Monday, September 22, 2008

Holding our son

We didn't sleep much last night and this morning I was a nervous wreck.  Ralph and Makena were my calm.  We left the hotel at 9am for a short drive to an office located in an old hotel.  We went up to the 6th floor where another family had just met their daughter and were signing paperwork.  As we watched them, their daughter, about 12 years old with what looked like some burn scarring on her head and part of her face, began sobbing and wiping away her tears.  The new father said to their escort that he wasn't sure whether his daughter was scared or happy.  The escort said that she likely had so many different emotions and that this is a very unforgettable day for her.  I lost it.  It was at that very moment that I realized the importance of children in orphanages, especially older children, to feel wanted, to feel part of a real family, to feel that someone loves them.  We thanked God for bringing that family and that young, sweet girl together.
And we thank God for bringing us Joshua, Jia Bai as we are calling him for a few days until he gets used to us and his surroundings.  When the orphanage director walked in, we were just sitting in chairs at the back of the small room, unprepared with cameras or video.  We knew the second they came in that it was Joshua, so we scrambled to get our camera out and record the moment. She brought him over and I tried to take him.  He was very unsure, though not crying.  The director put him down to stand and Makena immediately hugged and kissed him.  She is the best big sister.  She has been so, so sweet with him.  The director brought the photo album that we had sent and had prayed that he had received, so we were so happy.  That means he had a chance to see us, even if only in photos, before today.
It took some time for him to hold on to us as we were holding him.  At first, his arms just hung to the side.  Feeling that little hand grasp onto you is the greatest moment.  Watching daddy (or baba in chinese) with his little boy is pretty spectacular, too.  Daddy has already been able to make Joshua smile and giggle a little.  We brought several toys for him, but his favorite quickly became the little plastic bowl of cheerios.  He LOVES them!  
We went from the 6th floor to the 4th floor to check and recheck the accuracy of the paperwork the office had prepared then went to the 3rd floor to take a family photo.  This photo was just us and Joshua, so Makena stood back with the girl taking the photo and she took a photo with one of our cameras as well.  She is quite the little photographer!  Makena made a little friend in that crowded office - a little boy who looked about 2 1/2 who was absolutely fascinated with her.  It seems there are no language barriers with little ones, they got along well without even saying a word.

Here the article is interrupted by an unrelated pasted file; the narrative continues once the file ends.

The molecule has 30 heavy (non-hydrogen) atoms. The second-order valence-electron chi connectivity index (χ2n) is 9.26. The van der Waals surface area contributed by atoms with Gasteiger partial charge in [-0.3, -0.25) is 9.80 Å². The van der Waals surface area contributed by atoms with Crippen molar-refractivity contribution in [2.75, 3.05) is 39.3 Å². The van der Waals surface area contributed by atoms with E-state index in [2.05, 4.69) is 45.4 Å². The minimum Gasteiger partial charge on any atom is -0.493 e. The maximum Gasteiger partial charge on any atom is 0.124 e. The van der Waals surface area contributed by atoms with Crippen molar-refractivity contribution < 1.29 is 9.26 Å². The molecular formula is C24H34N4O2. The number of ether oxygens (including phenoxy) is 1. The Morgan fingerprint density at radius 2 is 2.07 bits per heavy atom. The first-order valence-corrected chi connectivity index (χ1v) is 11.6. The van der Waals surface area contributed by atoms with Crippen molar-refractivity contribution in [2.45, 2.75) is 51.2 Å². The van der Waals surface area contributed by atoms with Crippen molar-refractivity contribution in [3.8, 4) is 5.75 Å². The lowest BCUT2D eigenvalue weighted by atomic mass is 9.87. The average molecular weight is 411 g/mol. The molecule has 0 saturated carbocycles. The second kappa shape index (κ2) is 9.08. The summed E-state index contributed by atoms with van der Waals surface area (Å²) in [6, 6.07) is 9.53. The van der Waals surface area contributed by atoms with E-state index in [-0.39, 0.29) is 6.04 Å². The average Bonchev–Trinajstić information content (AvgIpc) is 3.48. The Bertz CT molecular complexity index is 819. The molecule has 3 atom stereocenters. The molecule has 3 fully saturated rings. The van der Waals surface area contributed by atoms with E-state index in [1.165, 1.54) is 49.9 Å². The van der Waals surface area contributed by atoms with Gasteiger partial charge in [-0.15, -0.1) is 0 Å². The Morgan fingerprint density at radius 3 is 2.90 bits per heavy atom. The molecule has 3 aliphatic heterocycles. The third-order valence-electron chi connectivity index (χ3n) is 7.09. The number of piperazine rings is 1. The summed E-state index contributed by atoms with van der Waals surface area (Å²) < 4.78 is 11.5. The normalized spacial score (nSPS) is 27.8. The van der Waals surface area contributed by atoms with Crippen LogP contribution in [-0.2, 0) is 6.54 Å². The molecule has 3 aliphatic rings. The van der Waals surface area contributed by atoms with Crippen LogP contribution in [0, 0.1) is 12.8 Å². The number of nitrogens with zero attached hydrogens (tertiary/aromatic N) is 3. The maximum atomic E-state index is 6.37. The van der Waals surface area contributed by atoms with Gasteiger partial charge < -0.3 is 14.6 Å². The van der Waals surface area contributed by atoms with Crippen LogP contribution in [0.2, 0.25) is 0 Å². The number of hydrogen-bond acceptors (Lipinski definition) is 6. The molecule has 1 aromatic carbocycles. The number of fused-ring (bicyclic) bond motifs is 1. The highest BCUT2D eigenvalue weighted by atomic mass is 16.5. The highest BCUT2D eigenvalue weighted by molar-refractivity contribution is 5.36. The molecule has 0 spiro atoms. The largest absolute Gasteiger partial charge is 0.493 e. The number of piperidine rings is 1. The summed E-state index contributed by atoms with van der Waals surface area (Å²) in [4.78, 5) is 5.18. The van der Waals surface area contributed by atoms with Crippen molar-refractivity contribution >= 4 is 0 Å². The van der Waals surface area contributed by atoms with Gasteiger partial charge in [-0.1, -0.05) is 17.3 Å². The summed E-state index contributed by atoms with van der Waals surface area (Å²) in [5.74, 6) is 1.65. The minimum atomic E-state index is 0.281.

Then it was back to the 6th floor to take a photo with the orphanage director and to ask questions about Joshua.  After that, we came back to the hotel and have been hanging out here ever since.  John, our escort, came up and had us sign more papers.  Once he left, we ordered room service and Joshua loved the beef and noodles that he and daddy shared.  Makena was exhausted at that point, so we put both of them down for a nap and they fell asleep quickly and easily.  I took a little nap with them while Ralph ventured out for Wal-Mart to pick up some water, juice and a few other essentials.  Tomorrow, 8am, it is back to the same hotel/office we were at today to sign more paperwork.  After that we have free days until we leave for Guangzhou on Friday.  We did find out that we get to visit the orphanage on Wednesday - it is about an hour away and it is rare that families get to visit, so we are so excited.  I'm afraid, though, that I am going to want to bring all of the kids home.
Shenyang City is quite a trip - the real China, I have been saying.  We'll have to post some video of the traffic here.  We still cannot get over how crazy it is and we laugh everytime we are out in it.  Pedestrians do not have the right of way, so cars are going wherever and whenever they want with people walking and on bicycles and mopeds just moving around them.  Cars drive on the sidewalk when they see fit, the traffic circle is more like a free for all - complete chaos to us, perfectly normal for them.  Yet, you see no accidents, no road rage, no finger pointing or yelling. Their honking (which is rampant) is a "hey, I'm right here" rather than a "Get out of my way!"  
Well, we are off to find the kids play room that they have here at the hotel.  Then off to dinner and back for Joshua's first bath.  Love and miss you all!